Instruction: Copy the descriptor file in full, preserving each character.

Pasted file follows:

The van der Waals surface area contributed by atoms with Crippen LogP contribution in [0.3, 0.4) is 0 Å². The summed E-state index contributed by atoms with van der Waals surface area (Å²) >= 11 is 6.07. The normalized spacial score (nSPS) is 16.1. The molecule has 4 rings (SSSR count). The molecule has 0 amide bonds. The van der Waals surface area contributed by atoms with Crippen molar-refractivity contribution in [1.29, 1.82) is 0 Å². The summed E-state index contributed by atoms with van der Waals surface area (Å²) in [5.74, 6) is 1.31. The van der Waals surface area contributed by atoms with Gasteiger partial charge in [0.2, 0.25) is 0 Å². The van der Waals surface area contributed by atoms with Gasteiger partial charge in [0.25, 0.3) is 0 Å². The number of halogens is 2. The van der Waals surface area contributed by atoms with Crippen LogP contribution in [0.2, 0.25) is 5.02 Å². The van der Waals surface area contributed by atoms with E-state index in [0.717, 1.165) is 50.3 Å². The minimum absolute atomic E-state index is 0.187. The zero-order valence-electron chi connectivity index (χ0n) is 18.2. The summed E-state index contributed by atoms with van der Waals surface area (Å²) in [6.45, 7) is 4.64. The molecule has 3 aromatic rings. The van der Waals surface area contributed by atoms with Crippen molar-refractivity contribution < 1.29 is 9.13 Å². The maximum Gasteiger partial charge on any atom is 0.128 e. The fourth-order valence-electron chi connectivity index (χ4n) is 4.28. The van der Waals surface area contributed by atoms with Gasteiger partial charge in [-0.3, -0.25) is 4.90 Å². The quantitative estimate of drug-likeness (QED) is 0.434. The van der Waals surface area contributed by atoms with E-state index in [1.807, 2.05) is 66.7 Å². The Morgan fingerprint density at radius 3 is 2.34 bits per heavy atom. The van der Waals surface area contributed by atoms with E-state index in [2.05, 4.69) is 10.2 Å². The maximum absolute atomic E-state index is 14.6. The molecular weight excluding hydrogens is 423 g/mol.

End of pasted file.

The van der Waals surface area contributed by atoms with Crippen LogP contribution in [0.3, 0.4) is 0 Å². The summed E-state index contributed by atoms with van der Waals surface area (Å²) >= 11 is 6.07. The normalized spacial score (nSPS) is 16.1. The molecule has 4 rings (SSSR count). The molecule has 0 amide bonds. The van der Waals surface area contributed by atoms with Crippen molar-refractivity contribution in [1.29, 1.82) is 0 Å². The summed E-state index contributed by atoms with van der Waals surface area (Å²) in [5.74, 6) is 1.31. The van der Waals surface area contributed by atoms with Gasteiger partial charge in [0.2, 0.25) is 0 Å². The van der Waals surface area contributed by atoms with Gasteiger partial charge in [0.25, 0.3) is 0 Å². The number of halogens is 2. The van der Waals surface area contributed by atoms with Crippen LogP contribution in [0.2, 0.25) is 5.02 Å². The van der Waals surface area contributed by atoms with E-state index in [0.717, 1.165) is 50.3 Å². The minimum absolute atomic E-state index is 0.187. The zero-order valence-electron chi connectivity index (χ0n) is 18.2. The summed E-state index contributed by atoms with van der Waals surface area (Å²) in [6.45, 7) is 4.64. The molecule has 3 aromatic rings. The van der Waals surface area contributed by atoms with Crippen molar-refractivity contribution < 1.29 is 9.13 Å². The maximum Gasteiger partial charge on any atom is 0.128 e. The fourth-order valence-electron chi connectivity index (χ4n) is 4.28. The van der Waals surface area contributed by atoms with Gasteiger partial charge in [-0.3, -0.25) is 4.90 Å². The quantitative estimate of drug-likeness (QED) is 0.434. The van der Waals surface area contributed by atoms with E-state index in [1.807, 2.05) is 66.7 Å². The Morgan fingerprint density at radius 3 is 2.34 bits per heavy atom. The van der Waals surface area contributed by atoms with E-state index in [2.05, 4.69) is 10.2 Å². The maximum absolute atomic E-state index is 14.6. The molecular weight excluding hydrogens is 423 g/mol.